Most drivers face a flat at least a few times in their lives. Although it can be daunting the first time you attempt it, changing a flat tire is not difficult. Almost anyone can do it in less than 15 minutes – less time than it usually takes for a tow truck to arrive.
The first thing to do is to familiarize yourself with your vehicle’s owner’s manual. Most cars have a spare tire and equipment in the trunk or under a back seat. Locate the tools and determine where to place the jack under the auto’s body. Learn how to use the tire iron to release the bolts and the safety suggestions that will allow you to successfully change a tire before you need to know. Check your spare tire every couple of months to make sure it‘s up to pressure, it will be useless if it is a flat as the tire you’re taking off. Add some of your own equipment to make the flat changing experience more comfortable. Include a four-way lug wrench, a large screwdriver, and a 12” x 12” piece of 3/4” plywood to place under the jack. This will keep jacks from sinking into the grass or mud when you’re off the highway. In addition, carry 2 short pieces of 2 x 4” lumber to serve as wheel chocks, to keep the car from rolling off the jack. In addition, include a pair of leather work gloves, a plastic rain poncho, a roll of paper towels, a flashlight with good batteries, and a pair of work shoes.
When a tire blows, do not panic. Don’t make any drastic moves. Turn your flashers on and slowly and safely pull off the road. Find a spot that is visible but not far away from traffic. Avoid soft shoulders of inclines. Once stopped, put up the hood as an indicator to other motorists that you are having mechanical problems. Set the hand brake and put the transmission in park (or first gear for manual transmissions) so the car will not roll. Then set a few flares out on the road at 10 foot intervals.
Open the trunk, take out the spare tire and tools as well as the extra equipment you packed. Chock the other wheels, especially the one on the tire diagonally opposite from the flat one. This is the wheel that will have the mosts weight on it when you jack up the car. Begin by removing the hub cap from the wheel, if so equipped. Then using the lug wrench, break all of the lug nuts loose. This will not be easy because they were tightened by an air-wrench. Position the lug wrench at about the 10 o’clock position. That way you can push down (counter-clock-wise) with your body weight or shove down on it with your foot. If one lug nut looks different from the rest, and the lug nut doesn’t fit it, you have locking lug nuts to prevent wheel theft. Check the glove box for a special key that fits this lug nut and makes removal with the lug nut wrench possible. Break them loose while the wheel is still on the ground. At no time should you lay down with your legs in the highway or crawl under it.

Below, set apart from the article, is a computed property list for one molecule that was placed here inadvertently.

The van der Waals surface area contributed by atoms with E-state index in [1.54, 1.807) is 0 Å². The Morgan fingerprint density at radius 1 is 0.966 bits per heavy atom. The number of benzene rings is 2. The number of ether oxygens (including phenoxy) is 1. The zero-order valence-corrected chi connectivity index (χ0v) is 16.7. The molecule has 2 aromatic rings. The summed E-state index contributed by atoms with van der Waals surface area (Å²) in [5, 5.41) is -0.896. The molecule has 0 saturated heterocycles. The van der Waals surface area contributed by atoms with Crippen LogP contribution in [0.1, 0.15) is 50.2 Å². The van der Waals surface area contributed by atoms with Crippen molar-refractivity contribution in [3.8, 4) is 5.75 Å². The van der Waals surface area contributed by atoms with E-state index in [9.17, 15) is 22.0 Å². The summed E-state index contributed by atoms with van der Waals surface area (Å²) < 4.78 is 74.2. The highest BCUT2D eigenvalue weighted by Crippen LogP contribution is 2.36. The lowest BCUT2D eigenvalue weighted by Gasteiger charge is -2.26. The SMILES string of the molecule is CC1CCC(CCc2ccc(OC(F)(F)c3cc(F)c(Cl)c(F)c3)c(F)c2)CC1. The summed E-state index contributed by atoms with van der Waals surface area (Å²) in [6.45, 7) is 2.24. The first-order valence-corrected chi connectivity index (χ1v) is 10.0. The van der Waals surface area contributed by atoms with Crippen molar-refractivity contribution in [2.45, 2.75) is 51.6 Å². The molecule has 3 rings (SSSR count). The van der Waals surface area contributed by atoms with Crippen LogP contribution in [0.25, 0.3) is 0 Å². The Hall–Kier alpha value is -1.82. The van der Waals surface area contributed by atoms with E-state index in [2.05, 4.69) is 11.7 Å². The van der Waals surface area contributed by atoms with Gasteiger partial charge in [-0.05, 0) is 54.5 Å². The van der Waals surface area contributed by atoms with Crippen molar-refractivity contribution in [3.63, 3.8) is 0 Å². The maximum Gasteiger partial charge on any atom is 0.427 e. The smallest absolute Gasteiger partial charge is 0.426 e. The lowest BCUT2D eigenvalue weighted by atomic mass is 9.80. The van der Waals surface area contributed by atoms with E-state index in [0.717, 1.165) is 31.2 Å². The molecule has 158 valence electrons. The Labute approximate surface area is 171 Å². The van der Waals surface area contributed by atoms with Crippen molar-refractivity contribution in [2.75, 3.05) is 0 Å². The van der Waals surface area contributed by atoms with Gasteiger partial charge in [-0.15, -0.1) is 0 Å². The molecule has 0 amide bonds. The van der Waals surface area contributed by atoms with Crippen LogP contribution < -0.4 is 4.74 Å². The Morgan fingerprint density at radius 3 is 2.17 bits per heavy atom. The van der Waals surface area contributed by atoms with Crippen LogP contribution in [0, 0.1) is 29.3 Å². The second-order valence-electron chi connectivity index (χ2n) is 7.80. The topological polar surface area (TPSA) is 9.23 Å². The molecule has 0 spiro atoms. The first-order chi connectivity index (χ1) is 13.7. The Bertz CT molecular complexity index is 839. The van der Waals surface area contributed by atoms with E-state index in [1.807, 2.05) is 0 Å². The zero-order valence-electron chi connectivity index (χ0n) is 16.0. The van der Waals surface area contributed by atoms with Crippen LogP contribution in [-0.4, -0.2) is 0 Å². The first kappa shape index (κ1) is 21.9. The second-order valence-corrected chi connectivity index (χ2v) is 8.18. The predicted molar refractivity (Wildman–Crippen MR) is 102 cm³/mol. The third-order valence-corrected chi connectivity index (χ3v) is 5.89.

Then position your jack in the factory jack point nearest the flat tire. Remember to use the 12×12 piece of plywood under the jack, if on soft ground. Double check the jack’s position to make sure it is lined up and the jack is vertical and not leaning. Lift the vehicle until the flat tire dangles about two – three inches off the ground. Finish loosening the lug nuts, laying them on the ground next to the jack or in your pocket (so you can find them). With the nuts off, lift straight up slightly on the tire and pull it backward and off the wheel studs. Lay it on the ground face up to avoid scuffing the rim face.
Install the spare tire, making sure the air valve stem is facing out. Spin the tire on the ground so the wheel holes are in the same orientation as the studs on the wheel hub. Pick the tire straight up and hang it on the top wheel stud. Turn the wheel slightly to align the other holes. Push tire back until rim is flush against the wheel hub. Replace the lug nuts, starting at the bottom nut, tightening them by turning clockwise, two or three times, or until it stops. Go to the lug directly across from it and do the same. Continue in this pattern until all nuts are tight. Lower the vehicle, remove the jack and tighten lug nuts around with the same pressure. Load up all the equipment and the flat tire. Drive cautiously to nearest tire shop to check spare’s condition.
Billie Nicholson, Editor